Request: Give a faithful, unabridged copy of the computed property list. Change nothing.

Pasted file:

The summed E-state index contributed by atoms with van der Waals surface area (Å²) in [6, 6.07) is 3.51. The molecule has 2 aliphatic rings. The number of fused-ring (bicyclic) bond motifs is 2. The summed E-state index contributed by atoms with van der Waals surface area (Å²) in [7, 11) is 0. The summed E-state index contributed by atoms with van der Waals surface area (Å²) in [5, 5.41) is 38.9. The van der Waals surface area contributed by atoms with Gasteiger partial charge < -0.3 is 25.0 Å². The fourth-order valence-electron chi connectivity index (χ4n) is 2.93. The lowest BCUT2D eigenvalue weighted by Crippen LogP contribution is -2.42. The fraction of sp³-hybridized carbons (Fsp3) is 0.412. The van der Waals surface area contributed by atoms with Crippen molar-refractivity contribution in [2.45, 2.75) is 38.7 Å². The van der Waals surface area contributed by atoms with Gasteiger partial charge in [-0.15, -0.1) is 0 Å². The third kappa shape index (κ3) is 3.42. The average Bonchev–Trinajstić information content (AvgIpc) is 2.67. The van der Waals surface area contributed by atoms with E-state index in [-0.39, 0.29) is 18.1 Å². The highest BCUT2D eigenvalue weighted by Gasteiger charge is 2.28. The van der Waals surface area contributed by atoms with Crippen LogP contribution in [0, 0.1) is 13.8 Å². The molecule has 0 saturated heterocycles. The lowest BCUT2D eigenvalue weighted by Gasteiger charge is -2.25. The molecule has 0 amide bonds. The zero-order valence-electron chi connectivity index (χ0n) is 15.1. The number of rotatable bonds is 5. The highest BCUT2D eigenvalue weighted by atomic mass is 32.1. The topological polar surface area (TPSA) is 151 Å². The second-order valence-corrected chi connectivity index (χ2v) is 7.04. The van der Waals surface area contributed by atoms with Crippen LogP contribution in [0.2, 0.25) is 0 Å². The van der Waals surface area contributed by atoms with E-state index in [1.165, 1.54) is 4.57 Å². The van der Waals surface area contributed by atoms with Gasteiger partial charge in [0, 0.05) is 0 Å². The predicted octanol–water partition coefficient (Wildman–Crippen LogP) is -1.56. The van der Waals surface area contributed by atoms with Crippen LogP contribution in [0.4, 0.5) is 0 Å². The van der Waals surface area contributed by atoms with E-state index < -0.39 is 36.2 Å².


The summed E-state index contributed by atoms with van der Waals surface area (Å²) in [6, 6.07) is 3.51. The molecule has 2 aliphatic rings. The number of fused-ring (bicyclic) bond motifs is 2. The summed E-state index contributed by atoms with van der Waals surface area (Å²) in [7, 11) is 0. The summed E-state index contributed by atoms with van der Waals surface area (Å²) in [5, 5.41) is 38.9. The van der Waals surface area contributed by atoms with Gasteiger partial charge < -0.3 is 25.0 Å². The fourth-order valence-electron chi connectivity index (χ4n) is 2.93. The lowest BCUT2D eigenvalue weighted by Crippen LogP contribution is -2.42. The fraction of sp³-hybridized carbons (Fsp3) is 0.412. The van der Waals surface area contributed by atoms with Crippen molar-refractivity contribution in [2.45, 2.75) is 38.7 Å². The van der Waals surface area contributed by atoms with Gasteiger partial charge in [-0.15, -0.1) is 0 Å². The third kappa shape index (κ3) is 3.42. The average Bonchev–Trinajstić information content (AvgIpc) is 2.67. The van der Waals surface area contributed by atoms with E-state index in [-0.39, 0.29) is 18.1 Å². The highest BCUT2D eigenvalue weighted by Gasteiger charge is 2.28. The van der Waals surface area contributed by atoms with Crippen LogP contribution in [0, 0.1) is 13.8 Å². The molecule has 0 saturated heterocycles. The lowest BCUT2D eigenvalue weighted by Gasteiger charge is -2.25. The molecule has 0 amide bonds. The zero-order valence-electron chi connectivity index (χ0n) is 15.1. The number of rotatable bonds is 5. The highest BCUT2D eigenvalue weighted by atomic mass is 32.1. The topological polar surface area (TPSA) is 151 Å². The second-order valence-corrected chi connectivity index (χ2v) is 7.04. The van der Waals surface area contributed by atoms with Crippen LogP contribution in [0.2, 0.25) is 0 Å². The van der Waals surface area contributed by atoms with E-state index in [1.165, 1.54) is 4.57 Å². The van der Waals surface area contributed by atoms with Gasteiger partial charge in [0, 0.05) is 0 Å². The predicted octanol–water partition coefficient (Wildman–Crippen LogP) is -1.56. The van der Waals surface area contributed by atoms with Crippen LogP contribution in [0.4, 0.5) is 0 Å². The van der Waals surface area contributed by atoms with E-state index < -0.39 is 36.2 Å².